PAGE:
EMG method part 1: Carpal tunnel syndrome

This content includes a lot of grammatical and vocabulary errors.Please cut me some slack from Japan.

This section is about “Carpal Tunnel Syndrome,” the most common disease among those who undergo electromyography.


CMAP Distal latency>4.4ms

2L-int/Ring latency difference >0.5 ms, respectively 


Carpal tunnel syndrome = median nerve palsy

Carpal tunnel syndrome is a typical disease in which the median nerve is paralyzed, resulting in loss of hand function and sensation. The most common symptoms are (1) dull and numb sensation in the thumb to ring finger and (2) difficulty in moving the fingers. In particular, (2) is often noticed when buttoning clothes or using clothespins. These are caused by damage to the median nerve.

Let’s take a look at what is actually examined.

Nerve Conduction Test

In evoked electromyography, we will do the following

(1) Median nerve (motor and sensory nerves) Absolutely

(2) Ulnar nerve (motor and sensory nerve) Auxiliary diagnosis

The median nerve is absolutely examined first.

In carpal tunnel syndrome, the minimum latency of CMAP (Compound Muscle Action Potentials) during stimulation at the wrist is particularly important. The minimum latency is the shortest time from electrical stimulation to CMAP, and if it is 4.4 ms or longer, carpal tunnel syndrome is suspected.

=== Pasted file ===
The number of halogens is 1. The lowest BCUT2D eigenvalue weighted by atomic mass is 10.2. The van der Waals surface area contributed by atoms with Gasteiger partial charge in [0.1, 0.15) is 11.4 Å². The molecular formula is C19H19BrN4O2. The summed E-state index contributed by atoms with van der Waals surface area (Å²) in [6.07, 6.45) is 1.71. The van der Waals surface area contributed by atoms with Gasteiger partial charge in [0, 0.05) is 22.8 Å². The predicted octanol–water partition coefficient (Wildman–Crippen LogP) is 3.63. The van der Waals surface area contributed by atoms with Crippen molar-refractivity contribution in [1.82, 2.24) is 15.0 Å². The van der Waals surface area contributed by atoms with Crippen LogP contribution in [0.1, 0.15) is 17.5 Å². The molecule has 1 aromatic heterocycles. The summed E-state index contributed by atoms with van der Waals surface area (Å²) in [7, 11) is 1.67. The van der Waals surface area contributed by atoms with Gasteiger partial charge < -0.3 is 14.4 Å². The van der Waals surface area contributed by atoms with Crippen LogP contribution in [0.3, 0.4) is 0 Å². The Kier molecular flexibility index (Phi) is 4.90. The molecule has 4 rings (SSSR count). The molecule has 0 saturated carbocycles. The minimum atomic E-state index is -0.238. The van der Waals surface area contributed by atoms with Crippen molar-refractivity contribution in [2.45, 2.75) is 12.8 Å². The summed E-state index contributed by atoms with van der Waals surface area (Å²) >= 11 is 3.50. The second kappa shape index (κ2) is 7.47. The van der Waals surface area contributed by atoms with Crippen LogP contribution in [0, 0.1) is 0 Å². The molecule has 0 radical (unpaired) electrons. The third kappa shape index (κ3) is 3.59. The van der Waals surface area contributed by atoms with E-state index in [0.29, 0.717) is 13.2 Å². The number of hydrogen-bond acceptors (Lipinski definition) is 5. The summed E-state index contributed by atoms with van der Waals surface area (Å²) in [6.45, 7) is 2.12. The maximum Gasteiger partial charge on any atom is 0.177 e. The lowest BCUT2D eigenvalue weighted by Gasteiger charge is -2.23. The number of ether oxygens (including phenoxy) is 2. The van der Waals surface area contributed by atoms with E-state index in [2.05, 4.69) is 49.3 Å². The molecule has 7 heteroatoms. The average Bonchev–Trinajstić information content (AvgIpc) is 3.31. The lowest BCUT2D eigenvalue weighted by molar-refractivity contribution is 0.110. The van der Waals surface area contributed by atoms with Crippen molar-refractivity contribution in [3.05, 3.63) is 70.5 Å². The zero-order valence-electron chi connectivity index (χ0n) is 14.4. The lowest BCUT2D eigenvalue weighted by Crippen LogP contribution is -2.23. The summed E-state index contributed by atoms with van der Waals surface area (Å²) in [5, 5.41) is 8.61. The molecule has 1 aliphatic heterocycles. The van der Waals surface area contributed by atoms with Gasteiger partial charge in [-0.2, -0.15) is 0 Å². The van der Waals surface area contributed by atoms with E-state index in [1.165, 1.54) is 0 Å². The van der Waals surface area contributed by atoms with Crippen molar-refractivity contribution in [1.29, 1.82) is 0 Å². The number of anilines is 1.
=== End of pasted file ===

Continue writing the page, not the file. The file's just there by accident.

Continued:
The time difference between elbow stimulation and wrist stimulation is used to determine the nerve conduction velocity (NCV: Neuro conduction velocity), which is normal or slightly decreased in pure carpal tunnel syndrome. This is because in carpal tunnel syndrome, the median nerve is injured in the wrist joint, and the nerve from the elbow to the wrist joint is often normal. (However, if dying-back occurs, in which the nerve degenerates from the periphery, the value will be abnormal.

Sensory nerves in the median nerve are often slowed down, reduced in size, or not present at all. This is because sensory nerves are thinner than motor nerves and thus are affected earlier, and the sensory nerve waveform SNAP (Sensory Nerve Action Potentials) is very small (1/1000th of CMAP), so it is difficult to distinguish it from noise.

The ulnar nerve is used to rule out peripheral neuropathies other than carpal tunnel syndrome (diabetes, anticancer drugs, nerve disease), brachial plexus disorders, cervical myelopathy, etc. It is sometimes substituted with needle electromyography (FDI: first dorsal interosseous muscle) as described below, although it is better to perform it.

Comparison test

A comparison test is often performed as a bonus to the nerve conduction study.

This is based on the median nerve x ulnar nerve 〇 , nature of carpal tunnel syndrome, and typical examples are the most common types of comparison tests are (1) 2L-Int (motor nerve) and (2) ring finger comparison method (sensory nerve).


The 2L-Int refers to the second and palmar interosseous muscles, which are innervated by the median nerve and the ulnar nerve, respectively. Since these muscles are adjacent to each other and similar waveforms can be read by the recording electrode during electrical stimulation, we use this property to compare the minimum latency difference during stimulation of the median and ulnar nerves from the same distance (12-14 cm).

If the minimum latency during stimulation of the median nerve is slower than 0.5 ms, carpal tunnel syndrome is diagnosed.